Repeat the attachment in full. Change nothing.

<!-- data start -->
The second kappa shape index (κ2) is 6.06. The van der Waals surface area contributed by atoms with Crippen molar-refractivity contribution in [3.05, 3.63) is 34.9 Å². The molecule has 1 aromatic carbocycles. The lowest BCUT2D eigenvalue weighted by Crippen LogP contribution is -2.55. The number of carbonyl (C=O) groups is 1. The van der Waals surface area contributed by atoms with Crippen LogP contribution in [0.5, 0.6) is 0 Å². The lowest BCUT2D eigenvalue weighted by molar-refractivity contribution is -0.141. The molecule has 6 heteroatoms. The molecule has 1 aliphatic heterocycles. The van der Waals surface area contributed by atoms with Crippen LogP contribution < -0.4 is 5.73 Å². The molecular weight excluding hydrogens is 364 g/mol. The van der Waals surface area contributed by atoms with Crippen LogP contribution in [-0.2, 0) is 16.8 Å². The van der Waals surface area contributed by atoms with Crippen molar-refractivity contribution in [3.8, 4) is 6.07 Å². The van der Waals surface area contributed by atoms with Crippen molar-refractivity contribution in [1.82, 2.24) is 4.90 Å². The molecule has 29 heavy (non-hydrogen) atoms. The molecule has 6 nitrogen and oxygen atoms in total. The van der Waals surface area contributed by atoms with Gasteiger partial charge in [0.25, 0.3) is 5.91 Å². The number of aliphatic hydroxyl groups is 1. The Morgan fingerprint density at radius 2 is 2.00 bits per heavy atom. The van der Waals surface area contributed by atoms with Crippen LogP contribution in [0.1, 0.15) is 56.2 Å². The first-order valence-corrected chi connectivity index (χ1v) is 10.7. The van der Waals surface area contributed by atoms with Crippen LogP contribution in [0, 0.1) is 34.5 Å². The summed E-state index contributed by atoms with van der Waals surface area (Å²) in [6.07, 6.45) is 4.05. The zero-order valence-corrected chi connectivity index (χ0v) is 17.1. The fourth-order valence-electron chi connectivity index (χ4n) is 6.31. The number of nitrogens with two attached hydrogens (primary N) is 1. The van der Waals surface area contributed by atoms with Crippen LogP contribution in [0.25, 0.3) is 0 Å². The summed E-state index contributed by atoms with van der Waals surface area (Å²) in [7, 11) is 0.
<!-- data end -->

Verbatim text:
The second kappa shape index (κ2) is 6.06. The van der Waals surface area contributed by atoms with Crippen molar-refractivity contribution in [3.05, 3.63) is 34.9 Å². The molecule has 1 aromatic carbocycles. The lowest BCUT2D eigenvalue weighted by Crippen LogP contribution is -2.55. The number of carbonyl (C=O) groups is 1. The van der Waals surface area contributed by atoms with Crippen LogP contribution in [0.5, 0.6) is 0 Å². The lowest BCUT2D eigenvalue weighted by molar-refractivity contribution is -0.141. The molecule has 6 heteroatoms. The molecule has 1 aliphatic heterocycles. The van der Waals surface area contributed by atoms with Crippen LogP contribution < -0.4 is 5.73 Å². The molecular weight excluding hydrogens is 364 g/mol. The van der Waals surface area contributed by atoms with Crippen LogP contribution in [-0.2, 0) is 16.8 Å². The van der Waals surface area contributed by atoms with Crippen molar-refractivity contribution in [3.8, 4) is 6.07 Å². The van der Waals surface area contributed by atoms with Crippen molar-refractivity contribution in [1.82, 2.24) is 4.90 Å². The molecule has 29 heavy (non-hydrogen) atoms. The molecule has 6 nitrogen and oxygen atoms in total. The van der Waals surface area contributed by atoms with Gasteiger partial charge in [0.25, 0.3) is 5.91 Å². The number of aliphatic hydroxyl groups is 1. The Morgan fingerprint density at radius 2 is 2.00 bits per heavy atom. The van der Waals surface area contributed by atoms with Crippen LogP contribution in [0.1, 0.15) is 56.2 Å². The first-order valence-corrected chi connectivity index (χ1v) is 10.7. The van der Waals surface area contributed by atoms with Crippen LogP contribution in [0, 0.1) is 34.5 Å². The summed E-state index contributed by atoms with van der Waals surface area (Å²) in [6.07, 6.45) is 4.05. The zero-order valence-corrected chi connectivity index (χ0v) is 17.1. The fourth-order valence-electron chi connectivity index (χ4n) is 6.31. The number of nitrogens with two attached hydrogens (primary N) is 1. The van der Waals surface area contributed by atoms with Crippen LogP contribution in [0.25, 0.3) is 0 Å². The summed E-state index contributed by atoms with van der Waals surface area (Å²) in [7, 11) is 0.